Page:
Yes and no. All of the characters in The Sweet Spot were original to the book, but the idea of Ani and Sebastian’s story came from a fictionalized memoir that I was working on before it. Everyone that read my memoir kept fixating on the story of my first love from my teenage years, and the unresolved way that we left each other. The interest that everyone showed in that aspect of my original story sparked the idea of Ani and Sebastian’s love story in The Sweet Spot.

Do any of your friends or family inspire the characters in the book?:
Yes! My relationship with my little sister definitely inspired the relationship between Ani and Sawyer in The Sweet Spot and the entire series. My sister and I cannot be around each other without doubling over in hysterics every five minutes. We laugh non -stop when we’re together, we both have foul mouths and a playful sense of humor, and we know each other inside and out. We mother each other to death, and we know that we can always count on each other no matter what. There is nothing like a sister to get you through all your good times and bad, and Ani and Sawyer’s relationship reflects that throughout the entire series.

Do you have any new projects in the work for another book?:
Yes! I am currently writing Book IV in my Boston Harbor Romance Series, which is about Bella, Bobby’s little sister, who you meet briefly in Book II. I’m really in love with this story, partly because I feel like I have a little more freedom and flexibility with this book than I had with Book II, Mixing It Up, and Book III, Mississippi Spice, which will be released next month. In books II and III, the characters had already been established from The Sweet Spot, and while I loved telling both Sawyer and Jordan’s stories, I didn’t have as much room to play with them as I do with Bella, because I’d already given my readers certain expectations of Sawyer’s and Jordan’s personalities. With Bella and book IV in general, I feel like I have a blank canvas again, the way that I did with The Sweet Spot when I started the series, and it’s a lot of fun. I love that I can continue to develop all of the existing characters in the series, especially Raffi, who is slowly becoming a teenager and approaching her own story, and yet, I’m also creating something fresh and new at the same time with Bella’s story.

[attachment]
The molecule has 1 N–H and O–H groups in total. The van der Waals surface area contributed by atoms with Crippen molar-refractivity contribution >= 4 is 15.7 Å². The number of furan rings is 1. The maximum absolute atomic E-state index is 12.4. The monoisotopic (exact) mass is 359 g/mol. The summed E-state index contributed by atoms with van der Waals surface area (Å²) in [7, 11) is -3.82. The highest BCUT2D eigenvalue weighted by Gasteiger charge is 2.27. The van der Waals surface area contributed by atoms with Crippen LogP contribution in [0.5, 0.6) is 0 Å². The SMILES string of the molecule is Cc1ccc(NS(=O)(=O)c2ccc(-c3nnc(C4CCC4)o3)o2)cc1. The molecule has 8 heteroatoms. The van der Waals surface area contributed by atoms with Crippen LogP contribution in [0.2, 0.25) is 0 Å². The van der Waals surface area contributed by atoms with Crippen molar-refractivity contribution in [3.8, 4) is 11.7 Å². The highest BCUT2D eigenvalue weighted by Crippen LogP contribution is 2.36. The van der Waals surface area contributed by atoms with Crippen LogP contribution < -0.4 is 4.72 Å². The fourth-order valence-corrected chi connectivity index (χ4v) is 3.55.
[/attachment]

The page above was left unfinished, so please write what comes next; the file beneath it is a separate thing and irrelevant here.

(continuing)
Do you let your close friends and family read your work while you are writing it?: 
Initially I did, and The Sweet Spot went under the microscope with my friends quite a bit through all of it’s stages, but as I’ve progressed through the series, I’ve become a little more hesitant about letting anyone read anything until the first draft is at least complete. While I definitely think it’s valuable to get input from “test” readers, I also think it can sometimes be distracting when you’re still trying to figure out the exact direction that you are heading with the story yourself.